Her First Day
February 6, 2012 § 3 Comments
How I spent the last busy 2 weeks of Jan…
She could be very annoying and stressful and emotionally draining, but…and that’s a big but…I’d always remember who she also is and has always been for me, and pretty much all of us. In no small measure, we’ve all survived, and we still subsist because of her. I also know how difficult life has been for her, especially in the past 20 years. She’s pushing 58 and works 60-80 hours a week. I’d always been comfortable living on little, but all that changed about 13 years ago when she was tasked with supporting her four kids, their varying needs, a new mortgage and all the bills you can imagine all by herself. I wanted to become rich enough to make sure she never had to work again, and also to make sure her grandchildren never had to struggle the way we all have.
Before I go on, let me take a minute to explain a bit about America to every Ghanaian who’s never lived abroad. If you aren’t holding a sought-after advanced degree, partnered with someone with similar educational pedigree or in a job that fully supports your life, living in that country (I can’t say for any of the European countries because I’ve never lived out there) can be very, very difficult. I was paying $1500 a month for rent, not counting utility bills, and general living expenses that come with life in New York City several years ago. Then the bubble burst and most companies went into panic mode. This meant I’d lose my job, downgrade on housing to Harlem and Inwood, and as unemployment lingered for months eating into a lot of my savings, it was another downgrade to a share in Hoboken, and eventually back to mom’s to regroup until the storm weathered. She on the other hand had and still has: a car payment, a mortgage, high energy bills, car insurance, municipal tax, state tax, federal tax, property tax, food, maintenance costs for the home, food, tv/internet (even though she barely gets to enjoy them), credit card bills, and just about every hiccup that pops up be it in New Jersey or down here. How many Ghanaians pay any taxes in Ghana? Most people spend 80% of their time outside the homes and the apartments they’re paying for, and for the most part are living paycheck to paycheck. That is the immigrant life in America and even those on six-figure incomes feel their own pinch. So when your cousin, friend, sis, or bro flies down for a week or two, do them a favor and fuck off. I’m not kidding. Let them breathe. Leave them be unless they ask of you. Most often these people return having burned money they saved up for a year or more, or worse… they go back to overwork themselves to pay off that $900-1500 plane ticket, all the gifts you didn’t deserve, and that $1000 or so they spent making themselves look like kings and queens, and you always the true Ghanaian, never failing to expect more without shame. I’ve even heard stories of some of you having the nerve to complain about gifts not being brand names. I can’t wait for the day someone does that with me.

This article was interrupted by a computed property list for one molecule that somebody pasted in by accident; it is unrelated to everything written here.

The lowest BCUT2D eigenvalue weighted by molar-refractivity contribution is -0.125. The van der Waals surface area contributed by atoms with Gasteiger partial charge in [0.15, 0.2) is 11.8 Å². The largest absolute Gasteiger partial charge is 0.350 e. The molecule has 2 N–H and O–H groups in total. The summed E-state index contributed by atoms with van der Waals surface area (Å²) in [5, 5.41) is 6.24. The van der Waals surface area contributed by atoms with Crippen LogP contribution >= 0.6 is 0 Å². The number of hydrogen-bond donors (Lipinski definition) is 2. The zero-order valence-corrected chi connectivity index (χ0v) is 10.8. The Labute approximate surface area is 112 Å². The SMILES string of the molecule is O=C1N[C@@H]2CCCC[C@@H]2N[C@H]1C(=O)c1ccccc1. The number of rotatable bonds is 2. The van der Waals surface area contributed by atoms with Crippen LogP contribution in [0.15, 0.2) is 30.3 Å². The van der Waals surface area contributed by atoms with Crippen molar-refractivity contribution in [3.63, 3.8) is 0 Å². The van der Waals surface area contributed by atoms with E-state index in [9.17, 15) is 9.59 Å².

So, even though my stress level had gone up, I was willing to do whatever I could to make her time at home as peaceful as possible. I was even looking forward to spend the remainder of her two weeks away from the house as living with one was stress enough, the thought of living under one roof with both coupled with the ick factor from all that doting and awam chivalry was too much for me to bear. That idea was short-lived, though. By 4a.m. they were both up and he was busy harassing her with his escalating voice delving into a place I didn’t want. He hasn’t made any money in more than a dozen years, but here he was expecting her to allow him to decide how she spent money and on what during her stay. “Who Am I?” wasn’t about him, btw. But I cannot stand men who control their wives, nor do I like anyone controlling his/her partner. I’m easily turned off by men who do that, especially when I know what nobodies they are. Don’t eat this; you can’t go there because I said so; don’t buy that; don’t this/don’t that. Like who the fuck are you to boss anyone around? Especially when we both know you’re nothing without her. Again, I’m not referring to him, but to just about every Ghanaian adult male I’ve met with caveman mentality, which happens to be nearly all of them! I’ve even met women who find this behavior attractive. I know a girl whose boyfriend has a lock on her text messages and he’s the only one who knows the code to access them- and she likes it that way. Would you like it when he starts hitting you because you wouldn’t give him nookie in bed, too?
Anyway, it didn’t take but a few seconds before I was standing in their bedroom doorway shirtless and very irritated. It was a bit funny thinking back on that scene. Here they both were trying to tell me each other’s side and how the other was wrong as I scolded them both, and after several no’s, it was “no, you’re not buying this or that. No, I don’t want to hear it. I don’t want to hear you two again!” before I shut their door behind me. Most often they forget that I’m over 30 and imagine I’m maybe 3 and need taking care of, then there are moment like that morning when I wonder who’s the parent and who’s the child. Suffice it to say, there wasn’t going to be any 2 weeks away from that house. She might be a nag, but she’s first and foremost my mother, and I wasn’t going to let anyone bother her, least of all him, especially after his mini tirade where I now knew I couldn’t leave her alone with him. First, he’d neglected to call me and let me know her flight had touched down when he’d long picked her up, and then all this- and not even 24 hours after she had arrived.